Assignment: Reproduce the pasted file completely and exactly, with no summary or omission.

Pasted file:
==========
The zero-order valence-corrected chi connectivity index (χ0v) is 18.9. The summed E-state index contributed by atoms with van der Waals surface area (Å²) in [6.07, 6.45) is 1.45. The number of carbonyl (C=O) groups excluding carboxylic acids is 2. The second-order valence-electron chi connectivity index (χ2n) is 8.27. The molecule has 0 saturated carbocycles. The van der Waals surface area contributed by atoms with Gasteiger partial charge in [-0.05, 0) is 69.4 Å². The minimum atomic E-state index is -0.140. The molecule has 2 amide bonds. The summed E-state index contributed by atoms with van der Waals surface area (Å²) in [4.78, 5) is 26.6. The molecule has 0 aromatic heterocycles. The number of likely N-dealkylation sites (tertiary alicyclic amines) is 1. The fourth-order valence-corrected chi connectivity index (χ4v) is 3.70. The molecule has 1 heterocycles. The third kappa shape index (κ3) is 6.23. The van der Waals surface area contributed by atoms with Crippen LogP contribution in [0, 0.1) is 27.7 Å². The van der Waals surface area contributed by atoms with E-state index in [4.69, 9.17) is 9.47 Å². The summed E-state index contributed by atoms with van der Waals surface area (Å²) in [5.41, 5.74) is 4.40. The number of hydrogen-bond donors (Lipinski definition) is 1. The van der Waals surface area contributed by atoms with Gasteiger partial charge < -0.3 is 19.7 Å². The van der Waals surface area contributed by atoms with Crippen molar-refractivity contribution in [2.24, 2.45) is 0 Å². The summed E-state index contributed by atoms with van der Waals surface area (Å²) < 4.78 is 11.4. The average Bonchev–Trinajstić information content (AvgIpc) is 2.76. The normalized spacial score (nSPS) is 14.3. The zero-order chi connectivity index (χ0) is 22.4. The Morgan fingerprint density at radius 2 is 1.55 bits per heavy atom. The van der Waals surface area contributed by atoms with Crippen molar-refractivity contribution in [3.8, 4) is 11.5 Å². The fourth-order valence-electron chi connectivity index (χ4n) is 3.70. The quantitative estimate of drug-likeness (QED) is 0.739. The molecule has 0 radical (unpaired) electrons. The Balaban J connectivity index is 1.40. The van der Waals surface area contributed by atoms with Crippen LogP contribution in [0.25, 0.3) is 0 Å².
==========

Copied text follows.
The zero-order valence-corrected chi connectivity index (χ0v) is 18.9. The summed E-state index contributed by atoms with van der Waals surface area (Å²) in [6.07, 6.45) is 1.45. The number of carbonyl (C=O) groups excluding carboxylic acids is 2. The second-order valence-electron chi connectivity index (χ2n) is 8.27. The molecule has 0 saturated carbocycles. The van der Waals surface area contributed by atoms with Gasteiger partial charge in [-0.05, 0) is 69.4 Å². The minimum atomic E-state index is -0.140. The molecule has 2 amide bonds. The summed E-state index contributed by atoms with van der Waals surface area (Å²) in [4.78, 5) is 26.6. The molecule has 0 aromatic heterocycles. The number of likely N-dealkylation sites (tertiary alicyclic amines) is 1. The fourth-order valence-corrected chi connectivity index (χ4v) is 3.70. The molecule has 1 heterocycles. The third kappa shape index (κ3) is 6.23. The van der Waals surface area contributed by atoms with Crippen LogP contribution in [0, 0.1) is 27.7 Å². The van der Waals surface area contributed by atoms with E-state index in [4.69, 9.17) is 9.47 Å². The summed E-state index contributed by atoms with van der Waals surface area (Å²) in [5.41, 5.74) is 4.40. The number of hydrogen-bond donors (Lipinski definition) is 1. The van der Waals surface area contributed by atoms with Gasteiger partial charge < -0.3 is 19.7 Å². The van der Waals surface area contributed by atoms with Crippen molar-refractivity contribution in [2.24, 2.45) is 0 Å². The summed E-state index contributed by atoms with van der Waals surface area (Å²) < 4.78 is 11.4. The average Bonchev–Trinajstić information content (AvgIpc) is 2.76. The normalized spacial score (nSPS) is 14.3. The zero-order chi connectivity index (χ0) is 22.4. The Morgan fingerprint density at radius 2 is 1.55 bits per heavy atom. The van der Waals surface area contributed by atoms with Crippen molar-refractivity contribution in [3.8, 4) is 11.5 Å². The fourth-order valence-electron chi connectivity index (χ4n) is 3.70. The quantitative estimate of drug-likeness (QED) is 0.739. The molecule has 0 radical (unpaired) electrons. The Balaban J connectivity index is 1.40. The van der Waals surface area contributed by atoms with Crippen LogP contribution in [0.25, 0.3) is 0 Å².